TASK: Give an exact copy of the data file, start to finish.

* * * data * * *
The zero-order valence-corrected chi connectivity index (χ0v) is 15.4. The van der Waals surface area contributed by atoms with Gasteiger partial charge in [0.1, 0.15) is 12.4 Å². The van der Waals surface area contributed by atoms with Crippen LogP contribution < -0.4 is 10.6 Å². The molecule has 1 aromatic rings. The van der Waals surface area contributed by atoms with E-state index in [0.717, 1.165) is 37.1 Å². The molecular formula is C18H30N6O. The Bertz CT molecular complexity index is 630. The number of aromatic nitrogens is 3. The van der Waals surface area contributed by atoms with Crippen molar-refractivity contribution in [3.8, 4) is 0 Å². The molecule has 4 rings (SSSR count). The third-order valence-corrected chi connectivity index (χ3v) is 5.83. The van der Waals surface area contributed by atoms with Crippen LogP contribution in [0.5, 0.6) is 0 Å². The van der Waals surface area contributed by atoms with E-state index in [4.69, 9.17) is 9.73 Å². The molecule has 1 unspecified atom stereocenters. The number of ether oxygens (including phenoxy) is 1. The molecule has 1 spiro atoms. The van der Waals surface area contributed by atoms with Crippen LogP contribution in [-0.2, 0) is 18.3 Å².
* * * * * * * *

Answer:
The zero-order valence-corrected chi connectivity index (χ0v) is 15.4. The van der Waals surface area contributed by atoms with Gasteiger partial charge in [0.1, 0.15) is 12.4 Å². The van der Waals surface area contributed by atoms with Crippen LogP contribution < -0.4 is 10.6 Å². The molecule has 1 aromatic rings. The van der Waals surface area contributed by atoms with E-state index in [0.717, 1.165) is 37.1 Å². The molecular formula is C18H30N6O. The Bertz CT molecular complexity index is 630. The number of aromatic nitrogens is 3. The van der Waals surface area contributed by atoms with Crippen molar-refractivity contribution in [3.8, 4) is 0 Å². The molecule has 4 rings (SSSR count). The third-order valence-corrected chi connectivity index (χ3v) is 5.83. The van der Waals surface area contributed by atoms with Crippen LogP contribution in [0.5, 0.6) is 0 Å². The van der Waals surface area contributed by atoms with E-state index in [4.69, 9.17) is 9.73 Å². The molecule has 1 unspecified atom stereocenters. The number of ether oxygens (including phenoxy) is 1. The molecule has 1 spiro atoms. The van der Waals surface area contributed by atoms with Crippen LogP contribution in [-0.2, 0) is 18.3 Å².